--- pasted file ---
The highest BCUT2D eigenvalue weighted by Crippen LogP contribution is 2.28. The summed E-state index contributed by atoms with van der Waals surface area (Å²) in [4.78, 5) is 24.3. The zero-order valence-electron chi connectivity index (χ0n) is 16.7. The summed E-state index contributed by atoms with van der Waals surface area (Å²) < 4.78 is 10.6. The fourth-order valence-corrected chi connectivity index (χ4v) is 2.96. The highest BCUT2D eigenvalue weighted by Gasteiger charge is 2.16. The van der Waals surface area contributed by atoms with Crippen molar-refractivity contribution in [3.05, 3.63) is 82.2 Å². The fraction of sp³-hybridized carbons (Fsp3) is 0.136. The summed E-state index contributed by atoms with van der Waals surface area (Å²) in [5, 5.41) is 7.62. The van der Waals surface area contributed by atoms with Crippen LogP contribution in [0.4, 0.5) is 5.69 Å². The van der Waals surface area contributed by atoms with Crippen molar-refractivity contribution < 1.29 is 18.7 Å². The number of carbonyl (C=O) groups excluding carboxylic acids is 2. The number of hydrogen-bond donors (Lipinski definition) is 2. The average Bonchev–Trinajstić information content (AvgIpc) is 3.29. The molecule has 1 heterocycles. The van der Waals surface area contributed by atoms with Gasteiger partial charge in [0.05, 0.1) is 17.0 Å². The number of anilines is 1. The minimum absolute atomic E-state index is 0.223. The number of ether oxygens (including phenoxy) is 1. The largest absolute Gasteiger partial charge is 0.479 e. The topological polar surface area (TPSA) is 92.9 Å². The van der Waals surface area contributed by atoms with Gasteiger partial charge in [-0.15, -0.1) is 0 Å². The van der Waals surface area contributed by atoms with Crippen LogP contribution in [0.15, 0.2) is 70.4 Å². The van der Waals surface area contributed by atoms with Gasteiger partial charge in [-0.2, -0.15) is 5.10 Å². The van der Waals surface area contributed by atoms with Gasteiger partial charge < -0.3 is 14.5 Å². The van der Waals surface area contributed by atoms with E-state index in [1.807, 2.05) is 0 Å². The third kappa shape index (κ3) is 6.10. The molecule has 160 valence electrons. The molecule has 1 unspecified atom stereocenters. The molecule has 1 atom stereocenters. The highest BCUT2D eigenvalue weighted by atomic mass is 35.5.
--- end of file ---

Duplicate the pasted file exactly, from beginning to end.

The highest BCUT2D eigenvalue weighted by Crippen LogP contribution is 2.28. The summed E-state index contributed by atoms with van der Waals surface area (Å²) in [4.78, 5) is 24.3. The zero-order valence-electron chi connectivity index (χ0n) is 16.7. The summed E-state index contributed by atoms with van der Waals surface area (Å²) < 4.78 is 10.6. The fourth-order valence-corrected chi connectivity index (χ4v) is 2.96. The highest BCUT2D eigenvalue weighted by Gasteiger charge is 2.16. The van der Waals surface area contributed by atoms with Crippen molar-refractivity contribution in [3.05, 3.63) is 82.2 Å². The fraction of sp³-hybridized carbons (Fsp3) is 0.136. The summed E-state index contributed by atoms with van der Waals surface area (Å²) in [5, 5.41) is 7.62. The van der Waals surface area contributed by atoms with Crippen LogP contribution in [0.4, 0.5) is 5.69 Å². The van der Waals surface area contributed by atoms with Crippen molar-refractivity contribution < 1.29 is 18.7 Å². The number of carbonyl (C=O) groups excluding carboxylic acids is 2. The number of hydrogen-bond donors (Lipinski definition) is 2. The average Bonchev–Trinajstić information content (AvgIpc) is 3.29. The molecule has 1 heterocycles. The van der Waals surface area contributed by atoms with Gasteiger partial charge in [0.05, 0.1) is 17.0 Å². The number of anilines is 1. The minimum absolute atomic E-state index is 0.223. The number of ether oxygens (including phenoxy) is 1. The largest absolute Gasteiger partial charge is 0.479 e. The topological polar surface area (TPSA) is 92.9 Å². The van der Waals surface area contributed by atoms with Gasteiger partial charge in [-0.15, -0.1) is 0 Å². The van der Waals surface area contributed by atoms with Crippen LogP contribution in [0.15, 0.2) is 70.4 Å². The van der Waals surface area contributed by atoms with Gasteiger partial charge in [-0.2, -0.15) is 5.10 Å². The van der Waals surface area contributed by atoms with Gasteiger partial charge < -0.3 is 14.5 Å². The van der Waals surface area contributed by atoms with E-state index in [1.807, 2.05) is 0 Å². The third kappa shape index (κ3) is 6.10. The molecule has 160 valence electrons. The molecule has 1 unspecified atom stereocenters. The molecule has 1 atom stereocenters. The highest BCUT2D eigenvalue weighted by atomic mass is 35.5.